A former aide to Gov. Andrew M. Cuomo on Sunday accused him of sexual harassment, asserting that the governor would often discuss her physical appearance, something she said occurred over the course of years.
“I could never anticipate what to expect: would I be grilled on my work (which was very good) or harassed about my looks,” Lindsey Boylan, the former aide, wrote on Twitter. “Or would it be both in the same conversation?”
Ms. Boylan declined multiple requests for further comment. She has thus far discussed no specific allegations, nor did she provide any immediate corroboration.
“There is simply no truth to these claims,” the governor’s press secretary, Caitlin Girouard, said on Sunday.
On Twitter, Ms. Boylan explained her policy of not taking questions from reporters on the topic.
“I have no interest in talking to journalists,” she wrote. “I am about validating the experience of countless women and making sure abuse stops. My worst fear is that this continues.
“And as @FKAtwigs said yesterday, my second worst fear is having to talk about and relive this,” she said, referring to the musician, who on Friday sued an ex-boyfriend, actor Shia LaBeouf, alleging he physically and emotionally abused her.
Ms. Boylan recently launched a campaign for Manhattan borough president, following a failed bid to unseat Representative Jerrold Nadler on Manhattan’s Upper West Side.
Before running for Congress, Ms. Boylan, 36, worked as a deputy secretary for economic development and as a special adviser to the governor, according to her LinkedIn page.
She has been a frequent critic of Mr. Cuomo and has long hinted at tensions with the governor’s office on social media. In 2019, Boylan, whose daughter was 5 at the time, tangled with a former Cuomo aide, Jim Malatras, about the extent to which the office accommodated working parents.
And on Saturday, after The Associated Press reported that President-elect Joe Biden was considering the governor for attorney general, Ms. Boylan pleaded with Mr. Biden to reconsider.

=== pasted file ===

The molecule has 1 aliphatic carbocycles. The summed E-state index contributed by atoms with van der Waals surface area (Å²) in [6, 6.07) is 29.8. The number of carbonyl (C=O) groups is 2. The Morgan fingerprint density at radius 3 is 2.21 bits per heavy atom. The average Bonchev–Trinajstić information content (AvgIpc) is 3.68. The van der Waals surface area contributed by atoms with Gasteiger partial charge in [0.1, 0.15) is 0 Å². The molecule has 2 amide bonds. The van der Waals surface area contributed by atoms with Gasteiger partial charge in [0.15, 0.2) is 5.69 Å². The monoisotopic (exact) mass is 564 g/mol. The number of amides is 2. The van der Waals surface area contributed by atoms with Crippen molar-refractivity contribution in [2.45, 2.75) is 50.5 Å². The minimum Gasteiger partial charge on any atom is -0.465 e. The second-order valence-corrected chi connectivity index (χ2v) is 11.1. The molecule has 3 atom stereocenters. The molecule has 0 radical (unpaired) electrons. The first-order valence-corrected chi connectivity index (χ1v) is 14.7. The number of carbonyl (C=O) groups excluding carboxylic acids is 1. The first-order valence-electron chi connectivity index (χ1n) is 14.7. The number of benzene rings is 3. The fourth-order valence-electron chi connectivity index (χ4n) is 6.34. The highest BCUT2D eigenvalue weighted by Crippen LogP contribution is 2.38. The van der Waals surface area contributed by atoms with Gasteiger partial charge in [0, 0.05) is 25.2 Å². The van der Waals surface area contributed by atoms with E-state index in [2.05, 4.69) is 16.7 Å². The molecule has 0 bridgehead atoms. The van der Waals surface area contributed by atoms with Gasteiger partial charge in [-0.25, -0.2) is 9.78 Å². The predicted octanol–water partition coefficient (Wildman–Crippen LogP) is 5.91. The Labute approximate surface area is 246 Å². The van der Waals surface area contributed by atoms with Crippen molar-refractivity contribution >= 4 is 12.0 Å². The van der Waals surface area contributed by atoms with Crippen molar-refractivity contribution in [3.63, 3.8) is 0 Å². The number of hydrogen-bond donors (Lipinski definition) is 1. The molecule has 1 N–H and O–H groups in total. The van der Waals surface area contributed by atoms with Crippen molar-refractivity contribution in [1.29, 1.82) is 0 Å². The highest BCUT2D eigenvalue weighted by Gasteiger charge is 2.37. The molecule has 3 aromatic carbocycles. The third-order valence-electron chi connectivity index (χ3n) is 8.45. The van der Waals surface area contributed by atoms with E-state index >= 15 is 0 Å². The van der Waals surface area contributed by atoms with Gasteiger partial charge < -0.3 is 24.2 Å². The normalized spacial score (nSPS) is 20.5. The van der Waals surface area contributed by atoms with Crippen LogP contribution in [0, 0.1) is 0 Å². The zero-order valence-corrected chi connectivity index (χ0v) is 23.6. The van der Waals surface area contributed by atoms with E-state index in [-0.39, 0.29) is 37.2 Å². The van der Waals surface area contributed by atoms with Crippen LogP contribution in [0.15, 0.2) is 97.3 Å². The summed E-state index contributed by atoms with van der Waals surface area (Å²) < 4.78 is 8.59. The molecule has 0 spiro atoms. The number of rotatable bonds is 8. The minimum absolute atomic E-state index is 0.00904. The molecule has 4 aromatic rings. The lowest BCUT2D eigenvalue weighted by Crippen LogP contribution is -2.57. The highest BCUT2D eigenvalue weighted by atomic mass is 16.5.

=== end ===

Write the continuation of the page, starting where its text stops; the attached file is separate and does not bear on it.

“There are fewer things more scary than giving this man, who exists without ethics, even more control,” she said on Twitter. “I saw how he wielded power for years. He takes advantage of people, including me. I hope @JoeBiden & @KamalaHarris don’t do this.”
In the wake of the national reckoning brought on by the #MeToo movement, Mr. Cuomo, a third-term Democrat, signed a series of measures to address sexual harassment in 2018, including mandating standards for sexual harassment training in the state’s workplaces.
Mr. Cuomo has also backed other recent measures devoted to combating harassment, including extending the statute of limitations for such claims.
But the governor’s approach to the issue has also sometimes seemed awkward. In late 2017, Mr. Cuomo had a testy exchange with a longtime Capitol reporter, Karen DeWitt, after she asked a question about his response to sexual harassment in state government. Another former state employee had accused a former aide to the governor, Sam Hoyt, of sexual harassment and assault.
“When you say it’s state government, you do a disservice to women, with all due respect, even though you’re a woman,” the governor told Ms. DeWitt, before clarifying that he meant the conversation around the issue should be more widely discussed.
“It’s not government, it’s society,” he said. “It’s not just one person in one area.”